The tigers next door

How do you feel if you live side-by-side with tigers? Deep in the night, a tiger was in your garden, hoping that an easy ‘goat’ meal would be his nice dinner. What a relief if all he left was just a scratch mark on the wooden cage and the goat is safe.

Last weekend, I got an invitation to visit a remote village in Lampung, Southern Sumatra. This was an interesting trip. This village, Talang Sebelas, is a village close to the border of Bukit Barisan Selatan National Park. Driving to this village was like entering a wildlife zone. The area is a mix of dammar resin plantation (Shorea spp), oil-palm plantation, thick bushes and Imperata grassland, a perfect skulking place for tigers waiting for their prey. The calling of siamang (Hylobates syndactylus) from the top of dammar tree welcomed us. Wildlife encounters in this village is common.

At night, sunbear and porcupine would visit the garden, probably trying to find some ripe jackfruit, lime, or durian. During the day, a group of wild pigs and macaques may also wander in the oil-palm plantation or around the cassave vegetations in the garden. Houses are far apart. Road between houses is a non-asphalt which become so muddy after the rain and only 4-WD vehicle can reach this village.

Living in this area is tough. It’s tough for the human, tough for the goats, tough for the tiger. This is a good example of two overlapping landscapes, the human landscape and the biological landscape. Eliminating one may not be the correct answer. People need to live, raising their goats, cultivating their lands. Tigers need to live, finding enough prey. Boundary has no meaning for tigers. Released goat would serve as an easy prey for tigers.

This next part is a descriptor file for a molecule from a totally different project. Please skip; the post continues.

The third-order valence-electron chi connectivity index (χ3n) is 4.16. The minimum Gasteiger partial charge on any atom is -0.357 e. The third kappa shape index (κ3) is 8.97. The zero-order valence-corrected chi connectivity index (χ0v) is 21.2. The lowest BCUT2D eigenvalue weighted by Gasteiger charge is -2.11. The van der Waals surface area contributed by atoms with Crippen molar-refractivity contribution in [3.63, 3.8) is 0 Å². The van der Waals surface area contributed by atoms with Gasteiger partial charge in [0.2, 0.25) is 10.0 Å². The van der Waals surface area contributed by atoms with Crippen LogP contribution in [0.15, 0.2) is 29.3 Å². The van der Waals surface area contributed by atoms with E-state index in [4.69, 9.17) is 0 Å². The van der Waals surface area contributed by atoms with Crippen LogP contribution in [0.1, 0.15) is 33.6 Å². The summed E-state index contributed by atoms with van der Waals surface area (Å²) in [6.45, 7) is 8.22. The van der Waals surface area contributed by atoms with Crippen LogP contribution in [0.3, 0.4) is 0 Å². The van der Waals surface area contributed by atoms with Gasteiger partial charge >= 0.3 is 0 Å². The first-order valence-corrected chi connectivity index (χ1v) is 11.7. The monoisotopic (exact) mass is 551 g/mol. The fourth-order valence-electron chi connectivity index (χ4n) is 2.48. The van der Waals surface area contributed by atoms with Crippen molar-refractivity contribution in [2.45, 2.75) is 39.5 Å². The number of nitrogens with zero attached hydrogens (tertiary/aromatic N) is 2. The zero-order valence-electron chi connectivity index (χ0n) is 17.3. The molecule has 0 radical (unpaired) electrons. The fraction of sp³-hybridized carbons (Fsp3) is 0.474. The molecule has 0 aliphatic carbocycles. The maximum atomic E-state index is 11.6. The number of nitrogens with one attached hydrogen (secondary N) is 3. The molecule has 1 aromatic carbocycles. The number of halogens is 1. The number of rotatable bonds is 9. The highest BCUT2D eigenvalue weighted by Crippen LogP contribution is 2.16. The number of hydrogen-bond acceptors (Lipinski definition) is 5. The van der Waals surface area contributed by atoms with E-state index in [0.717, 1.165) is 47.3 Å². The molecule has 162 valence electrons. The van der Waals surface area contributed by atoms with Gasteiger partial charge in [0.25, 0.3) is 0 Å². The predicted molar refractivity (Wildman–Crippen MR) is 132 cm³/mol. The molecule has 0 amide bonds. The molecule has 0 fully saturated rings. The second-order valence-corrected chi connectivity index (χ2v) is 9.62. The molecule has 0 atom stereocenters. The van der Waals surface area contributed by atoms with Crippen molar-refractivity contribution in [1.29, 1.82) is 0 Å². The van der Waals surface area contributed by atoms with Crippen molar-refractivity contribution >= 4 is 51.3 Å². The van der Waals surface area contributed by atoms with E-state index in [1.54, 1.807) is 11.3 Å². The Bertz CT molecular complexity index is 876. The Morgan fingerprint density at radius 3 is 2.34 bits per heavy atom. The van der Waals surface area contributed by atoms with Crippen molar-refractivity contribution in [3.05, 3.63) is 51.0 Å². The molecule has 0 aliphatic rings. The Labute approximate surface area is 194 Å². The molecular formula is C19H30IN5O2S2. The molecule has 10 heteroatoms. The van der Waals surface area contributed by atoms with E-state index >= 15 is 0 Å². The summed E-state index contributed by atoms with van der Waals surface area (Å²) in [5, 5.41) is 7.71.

For the people of Talang Sebelas, a low-cost but good design cage is enough. The idea is to let the tigers chase their natural prey. My friends from the Wildlife Conservation Society—Indonesia Program have designed a simple, common cage with additional low-priced barb wire around the cage, just enough to keep away the tiger from the goat. Cage roof should be cleared from twigs and branches, and goats should not be released unguarded. These are simple guidelines, just at an adequate dosage to let two different life share the same space………..

PS: similar story in Indonesian has been posted in here


2 responses to this post.

  1. I love how you describe the wildlife and nature in your stories. It may be tough to live in some places, but the draw is very strong for me to visit someday.


  2. […] the best time I had, I suddenly remembered my last visit to Talang sebelas, a village at the border of this national park. The alang-alang grassland with the height of mine […]


Leave a Reply

Fill in your details below or click an icon to log in: Logo

You are commenting using your account. Log Out /  Change )

Google+ photo

You are commenting using your Google+ account. Log Out /  Change )

Twitter picture

You are commenting using your Twitter account. Log Out /  Change )

Facebook photo

You are commenting using your Facebook account. Log Out /  Change )


Connecting to %s

%d bloggers like this: